Sharing the Joy of Software/Delphi in the .NET world

Friday, July 30, 2004

Strange Addition: Trying to add 1 to a type short in C#

OK, I have to admit I am still getting ramped up on C# and .NET but I have found something that is very strange and want to see if anyone can explain. I have a line of code "short colID = colIndex + 1;" that gives an error "Cannot implicitly convert type 'int' to 'short'" at build time. I would assume that the compiler could convert "1" to a short and add it to the short variable colIndex. So here is the line of code that works "short colID = (short)(colIndex + 1);" I assume that someone can share the wisdom as to why it is a bit more complicated to add 1 to a short. I come from the Delphi side of the programming world. Does the CLR need this syntax?


  • I just tried

    short colIndex = 5;
    Console.WriteLine((colIndex + colIndex).GetType());

    and got "System.Int32". So it looks like, in C# at least, applying the + operator to two Int16s will always return an Int32.

    This is not entirely surprising, since Int16 + Int16 could overflow an Int16. (What is surprising that Byte + Byte also returns an Int32! By that same logic, I might expect it to return an Int16.)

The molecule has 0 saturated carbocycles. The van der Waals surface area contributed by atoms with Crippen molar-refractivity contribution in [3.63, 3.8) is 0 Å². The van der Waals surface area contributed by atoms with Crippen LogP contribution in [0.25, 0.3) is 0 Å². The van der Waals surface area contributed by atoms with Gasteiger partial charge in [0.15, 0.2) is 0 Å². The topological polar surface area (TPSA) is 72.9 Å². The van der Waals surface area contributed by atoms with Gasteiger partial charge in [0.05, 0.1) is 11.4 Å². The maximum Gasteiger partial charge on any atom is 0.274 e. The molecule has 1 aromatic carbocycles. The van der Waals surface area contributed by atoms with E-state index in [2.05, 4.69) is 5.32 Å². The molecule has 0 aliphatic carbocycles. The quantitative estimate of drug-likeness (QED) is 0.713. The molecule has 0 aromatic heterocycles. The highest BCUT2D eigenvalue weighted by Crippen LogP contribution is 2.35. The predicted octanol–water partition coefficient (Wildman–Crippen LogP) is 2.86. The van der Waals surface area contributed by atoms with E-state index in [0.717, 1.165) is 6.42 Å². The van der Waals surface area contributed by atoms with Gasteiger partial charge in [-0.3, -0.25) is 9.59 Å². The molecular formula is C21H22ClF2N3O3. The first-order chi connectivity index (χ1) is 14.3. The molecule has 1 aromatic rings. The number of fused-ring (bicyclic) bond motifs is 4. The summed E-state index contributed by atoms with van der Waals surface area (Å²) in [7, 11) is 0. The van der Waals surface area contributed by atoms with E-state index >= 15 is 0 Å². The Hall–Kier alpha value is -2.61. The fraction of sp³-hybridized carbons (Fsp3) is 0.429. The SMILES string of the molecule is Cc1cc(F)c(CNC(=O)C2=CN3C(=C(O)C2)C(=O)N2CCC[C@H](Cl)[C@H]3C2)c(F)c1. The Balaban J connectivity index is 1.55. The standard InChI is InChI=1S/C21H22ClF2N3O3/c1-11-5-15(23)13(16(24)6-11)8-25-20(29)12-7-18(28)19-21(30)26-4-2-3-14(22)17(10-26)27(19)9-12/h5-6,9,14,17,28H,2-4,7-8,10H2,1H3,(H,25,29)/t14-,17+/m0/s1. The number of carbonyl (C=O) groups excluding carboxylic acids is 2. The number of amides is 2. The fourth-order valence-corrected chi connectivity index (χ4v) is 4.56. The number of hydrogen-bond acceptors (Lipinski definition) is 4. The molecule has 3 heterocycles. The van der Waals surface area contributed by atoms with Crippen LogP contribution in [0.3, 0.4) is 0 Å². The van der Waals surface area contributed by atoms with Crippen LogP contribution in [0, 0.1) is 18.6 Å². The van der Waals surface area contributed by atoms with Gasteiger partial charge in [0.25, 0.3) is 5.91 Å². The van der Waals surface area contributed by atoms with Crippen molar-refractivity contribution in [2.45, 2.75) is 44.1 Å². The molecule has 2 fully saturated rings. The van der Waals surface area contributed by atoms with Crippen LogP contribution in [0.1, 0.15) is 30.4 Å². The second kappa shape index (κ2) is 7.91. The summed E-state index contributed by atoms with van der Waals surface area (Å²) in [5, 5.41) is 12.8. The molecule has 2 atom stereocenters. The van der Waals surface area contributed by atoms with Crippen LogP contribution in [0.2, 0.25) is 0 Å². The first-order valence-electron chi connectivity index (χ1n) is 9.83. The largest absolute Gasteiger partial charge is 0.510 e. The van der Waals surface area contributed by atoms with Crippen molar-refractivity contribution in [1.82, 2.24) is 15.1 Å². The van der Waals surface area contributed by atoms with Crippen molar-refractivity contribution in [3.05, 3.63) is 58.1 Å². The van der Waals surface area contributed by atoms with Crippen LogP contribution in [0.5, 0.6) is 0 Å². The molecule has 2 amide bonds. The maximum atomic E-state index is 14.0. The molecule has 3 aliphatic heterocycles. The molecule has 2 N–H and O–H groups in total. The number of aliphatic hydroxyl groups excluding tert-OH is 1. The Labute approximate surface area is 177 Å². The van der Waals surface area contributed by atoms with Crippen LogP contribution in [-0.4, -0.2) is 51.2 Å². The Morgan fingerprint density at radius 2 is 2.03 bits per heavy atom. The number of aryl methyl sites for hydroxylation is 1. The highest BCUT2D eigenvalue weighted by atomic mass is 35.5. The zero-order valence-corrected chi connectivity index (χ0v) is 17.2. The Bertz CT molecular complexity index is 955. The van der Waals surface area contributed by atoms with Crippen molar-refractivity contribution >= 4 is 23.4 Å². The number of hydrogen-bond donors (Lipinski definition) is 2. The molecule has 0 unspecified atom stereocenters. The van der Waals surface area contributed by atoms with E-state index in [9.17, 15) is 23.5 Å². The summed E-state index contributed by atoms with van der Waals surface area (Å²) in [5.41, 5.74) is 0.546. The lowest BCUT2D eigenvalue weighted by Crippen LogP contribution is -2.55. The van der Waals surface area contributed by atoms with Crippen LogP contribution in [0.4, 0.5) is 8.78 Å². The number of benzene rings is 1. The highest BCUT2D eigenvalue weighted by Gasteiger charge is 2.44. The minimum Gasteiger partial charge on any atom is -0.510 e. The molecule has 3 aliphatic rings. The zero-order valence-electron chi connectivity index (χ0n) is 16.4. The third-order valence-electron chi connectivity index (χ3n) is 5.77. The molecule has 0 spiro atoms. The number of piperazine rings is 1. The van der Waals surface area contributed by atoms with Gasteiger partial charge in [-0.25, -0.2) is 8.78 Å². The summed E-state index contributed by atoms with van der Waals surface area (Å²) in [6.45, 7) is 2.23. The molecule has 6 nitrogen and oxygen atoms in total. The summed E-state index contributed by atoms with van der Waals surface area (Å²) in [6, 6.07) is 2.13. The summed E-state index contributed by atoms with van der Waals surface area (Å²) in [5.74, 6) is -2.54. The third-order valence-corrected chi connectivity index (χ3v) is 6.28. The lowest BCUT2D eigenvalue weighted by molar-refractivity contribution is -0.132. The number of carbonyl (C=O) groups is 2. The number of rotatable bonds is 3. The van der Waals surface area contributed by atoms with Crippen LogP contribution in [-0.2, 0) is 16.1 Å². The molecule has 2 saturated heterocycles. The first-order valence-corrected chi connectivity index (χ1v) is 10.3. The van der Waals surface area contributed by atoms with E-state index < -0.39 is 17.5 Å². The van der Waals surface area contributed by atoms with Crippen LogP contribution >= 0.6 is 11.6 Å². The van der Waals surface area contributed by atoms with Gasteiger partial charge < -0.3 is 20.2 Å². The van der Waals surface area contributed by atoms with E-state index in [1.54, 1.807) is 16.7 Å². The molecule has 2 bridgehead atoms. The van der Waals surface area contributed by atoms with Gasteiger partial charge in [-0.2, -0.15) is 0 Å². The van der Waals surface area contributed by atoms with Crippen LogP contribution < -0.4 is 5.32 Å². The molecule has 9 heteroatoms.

This was probably a design decision by the C# team. Int16 is mostly there for backwards compatibility. It's not a data type you actually need in a 32-bit world, except for interop and data file formats. When you want an int, you're expected to use an int (or a long, if you need 64 bits). So when there's any question of what data type an operation should return, they return an int or a long.

    There are two obvious fixes:
    1. Cast the result to a short (after adding), as you have done.
    2. Don't use short.

    Is there a reason why you're using short? You're not saving enough space to notice, and you're possibly slowing your code down by using a type that may not be dword-aligned.

    By Anonymous Anonymous, at 11:39 AM  

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